What you seem to be looking for is deniable authentication.
This is actually a somewhat stronger property than what you're asking for: it guarantees that the recipient (let's call him Bob) cannot cryptographically convince anyone else that the sender (let's call her Alice) signed the message, even if he discloses all his private keys, simply because the protocol guarantees that knowing Bob's (and/or Alice's) private key is both necessary to verify the signature and sufficient to forge it. So Bob, seeing a message with a valid signature and knowing that he didn't create it himself, can be confident that Alice must have sent it — but he cannot use the signature to convince anyone else of that, since he could've just as well created the signature himself.
The simplest way to achieve this kind of authenticated but repudiable communication between two parties is to use a symmetric-key authenticated encryption scheme (or, if message privacy is for some reason not required or desired, just a plain MAC). With these schemes, Alice and Bob know the same secret key that is used both to authenticate the messages and to verify their authenticity. Thus, trivially, anything Alice can do (such as to create a valid authenticated message claiming to be from Alice to Bob) Bob — or anyone else who knows the secret key — can do as well.
The main drawbacks of such symmetric-key schemes are that they require a separate secret key for each pair of communicating parties (which could become cumbersome if there are potentially many such parties) and that the secret keys must somehow be securely shared between each pair of parties. This would be easy if we had an encrypted and authenticated secure channel between each pair of parties, but since that's exactly what we're trying to set up here, that creates a kind of a chicken-and-egg problem.
One way around these issues is to use public-key encryption to share the secret keys. In particular, we can use the Diffie–Hellman key exchange to establish a shared secret between any two parties, as long as they know each other's public keys (and, of course, their own corresponding private keys).
The Diffie–Hellman key exchange is often illustrated as an interactive protocol, but actually the only interaction it needs is for each party to send their public key to the other (which they may do in advance, e.g. by publishing them on some semi-trusted central key server). After that, any time one party (say, again, Alice) wants to send a message to another party (say, Bob), she can just combine her private key with Bob's public key to obtain a secret value known only to her and Bob, and then use this secret (possibly after feeding it through a suitable KDF) as the symmetric secret key for an authenticated encryption scheme as described above.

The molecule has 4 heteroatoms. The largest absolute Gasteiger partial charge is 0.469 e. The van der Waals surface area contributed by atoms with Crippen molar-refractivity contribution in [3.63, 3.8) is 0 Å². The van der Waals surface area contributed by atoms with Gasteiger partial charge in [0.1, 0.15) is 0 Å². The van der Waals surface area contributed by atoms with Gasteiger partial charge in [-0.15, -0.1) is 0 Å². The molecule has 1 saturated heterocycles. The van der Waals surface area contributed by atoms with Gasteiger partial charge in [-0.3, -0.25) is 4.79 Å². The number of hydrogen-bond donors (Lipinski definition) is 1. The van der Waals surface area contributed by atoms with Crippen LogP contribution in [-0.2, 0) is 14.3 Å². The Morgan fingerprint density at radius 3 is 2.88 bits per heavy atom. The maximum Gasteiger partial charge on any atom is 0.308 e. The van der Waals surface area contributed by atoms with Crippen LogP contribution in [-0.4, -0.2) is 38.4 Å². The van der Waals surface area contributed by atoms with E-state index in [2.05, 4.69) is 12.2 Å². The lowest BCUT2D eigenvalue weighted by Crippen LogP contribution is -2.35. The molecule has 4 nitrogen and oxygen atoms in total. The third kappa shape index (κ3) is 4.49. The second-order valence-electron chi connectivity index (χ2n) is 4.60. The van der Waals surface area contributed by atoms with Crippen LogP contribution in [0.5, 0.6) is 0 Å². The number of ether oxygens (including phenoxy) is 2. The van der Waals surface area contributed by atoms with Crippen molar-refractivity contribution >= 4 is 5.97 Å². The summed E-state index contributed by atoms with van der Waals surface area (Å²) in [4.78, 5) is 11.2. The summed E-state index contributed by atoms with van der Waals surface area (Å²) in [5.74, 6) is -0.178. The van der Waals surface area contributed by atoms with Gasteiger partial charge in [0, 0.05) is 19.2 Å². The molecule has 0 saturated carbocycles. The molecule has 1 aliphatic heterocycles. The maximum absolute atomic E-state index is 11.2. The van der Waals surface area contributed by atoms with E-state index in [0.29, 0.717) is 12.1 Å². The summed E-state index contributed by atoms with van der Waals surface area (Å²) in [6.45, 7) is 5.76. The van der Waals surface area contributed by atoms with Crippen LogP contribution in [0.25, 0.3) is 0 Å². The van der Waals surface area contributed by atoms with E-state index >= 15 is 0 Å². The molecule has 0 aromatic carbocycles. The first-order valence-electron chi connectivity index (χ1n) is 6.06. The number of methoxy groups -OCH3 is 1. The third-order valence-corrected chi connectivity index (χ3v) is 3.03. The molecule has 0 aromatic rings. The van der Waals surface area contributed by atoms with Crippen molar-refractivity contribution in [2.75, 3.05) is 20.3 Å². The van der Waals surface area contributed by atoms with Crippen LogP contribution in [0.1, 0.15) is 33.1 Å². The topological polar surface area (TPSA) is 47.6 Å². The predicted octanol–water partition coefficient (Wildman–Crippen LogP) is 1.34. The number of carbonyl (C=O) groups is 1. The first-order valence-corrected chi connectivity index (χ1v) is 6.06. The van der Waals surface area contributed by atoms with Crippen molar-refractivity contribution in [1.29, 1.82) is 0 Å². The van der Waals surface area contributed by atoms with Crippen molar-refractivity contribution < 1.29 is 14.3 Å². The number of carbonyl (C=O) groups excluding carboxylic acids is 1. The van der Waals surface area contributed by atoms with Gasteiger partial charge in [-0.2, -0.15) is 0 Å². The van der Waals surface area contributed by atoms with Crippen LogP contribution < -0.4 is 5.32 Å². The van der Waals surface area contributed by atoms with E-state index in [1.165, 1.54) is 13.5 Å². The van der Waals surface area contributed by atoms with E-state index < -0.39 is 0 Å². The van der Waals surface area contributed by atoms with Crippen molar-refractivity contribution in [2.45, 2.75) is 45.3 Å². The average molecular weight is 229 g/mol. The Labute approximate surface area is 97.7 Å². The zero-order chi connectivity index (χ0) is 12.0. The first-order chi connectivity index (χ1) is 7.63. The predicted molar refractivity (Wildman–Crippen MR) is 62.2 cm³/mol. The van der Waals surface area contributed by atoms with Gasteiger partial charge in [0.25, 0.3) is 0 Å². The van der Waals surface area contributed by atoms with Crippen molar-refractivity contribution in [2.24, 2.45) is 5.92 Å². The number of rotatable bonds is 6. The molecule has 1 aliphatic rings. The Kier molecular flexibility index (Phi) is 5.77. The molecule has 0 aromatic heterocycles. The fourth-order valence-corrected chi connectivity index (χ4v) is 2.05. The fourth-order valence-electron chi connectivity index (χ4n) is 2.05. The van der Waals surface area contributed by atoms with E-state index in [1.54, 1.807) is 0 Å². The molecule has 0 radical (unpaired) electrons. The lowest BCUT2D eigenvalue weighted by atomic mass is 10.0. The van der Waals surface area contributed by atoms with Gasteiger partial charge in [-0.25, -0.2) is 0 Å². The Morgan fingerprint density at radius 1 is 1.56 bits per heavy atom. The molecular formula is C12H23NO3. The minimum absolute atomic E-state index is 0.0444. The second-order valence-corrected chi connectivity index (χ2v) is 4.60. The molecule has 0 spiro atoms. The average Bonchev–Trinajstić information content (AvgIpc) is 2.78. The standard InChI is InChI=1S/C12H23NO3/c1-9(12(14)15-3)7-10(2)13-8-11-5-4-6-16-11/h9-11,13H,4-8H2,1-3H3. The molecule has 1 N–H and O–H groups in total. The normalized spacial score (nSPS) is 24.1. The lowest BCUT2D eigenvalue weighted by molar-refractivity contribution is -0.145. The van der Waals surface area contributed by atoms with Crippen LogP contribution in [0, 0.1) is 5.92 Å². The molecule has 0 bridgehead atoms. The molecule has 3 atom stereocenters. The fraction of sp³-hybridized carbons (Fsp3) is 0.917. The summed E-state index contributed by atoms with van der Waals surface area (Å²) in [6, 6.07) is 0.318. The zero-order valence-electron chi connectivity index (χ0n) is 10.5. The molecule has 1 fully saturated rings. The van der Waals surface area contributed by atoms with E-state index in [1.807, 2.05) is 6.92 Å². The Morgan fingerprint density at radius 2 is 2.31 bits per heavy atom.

Anyway, for practical use, you don't actually need to implement any of this yourself, since there are plenty of existing implementations of such schemes. For example, the NaCl library (and its various derivatives, such as libsodium) provides the
crypto_secretbox function for symmetric-key authenticated encryption and the
crypto_box function for repudiable authenticated public-key encryption. If you don't particularly need to roll your own encryption scheme, I would encourage you to use those, or some other similar established and well studied implementation.
(One possible reason why you might want to do that is for nonce misuse resistance. The NaCl functions described above require you to assign each message a unique nonce, and its security can be badly compromised if you ever reuse the same nonce for two distinct messages encrypted with the same secret key. There are authenticated encryption schemes based on the SIV construction that are much more resistant to such nonce misuse, such as AES-SIV, AES-GCM-SIV or even HS1-SIV, but NaCl
crypto_box does not currently support them. If you wanted, you could reimplement the "hashed Diffie–Hellman" part of
crypto_scalarmult and use the resulting key with some SIV-style symmetric encryption scheme, but that requires a lot more effort and care than just using
crypto_box as it is.)
Ps. On a slight tangent, note that Diffie–Hellman alone doesn't entirely solve the key distribution problem, since it still relies on the parties being able to share their public keys without anyone tampering with them. In particular, if Alice and Bob are trying to exchange public keys over a channel controlled by a middle-man Mallory, he can just replace Alice's and Bob's public keys with his own, and thereafter intercept any messages encrypted with those keys, decrypting and re-encrypting each message before passing it on.
(Of course, if Mallory ever stops doing that, Alice and Bob will find themselves unable to communicate until and unless they re-exchange public keys. But to Alice and Bob, that just looks as if someone just started attacking their communications by intercepting their messages and replacing them with invalid forgeries. Without some alternative communications channel, there's no way for Alice or Bob to know whether an attack just started or whether one just stopped. And even if they do somehow figure it out, it may be too late.)
One way to try to solve this problem is to set up some kind of a public key infrastructure where third parties can sign Alice and Bob's public keys in order to vouch for their correctness. But setting up a reliable PKI is far from a trivial task, since at some point you still need to trust someone.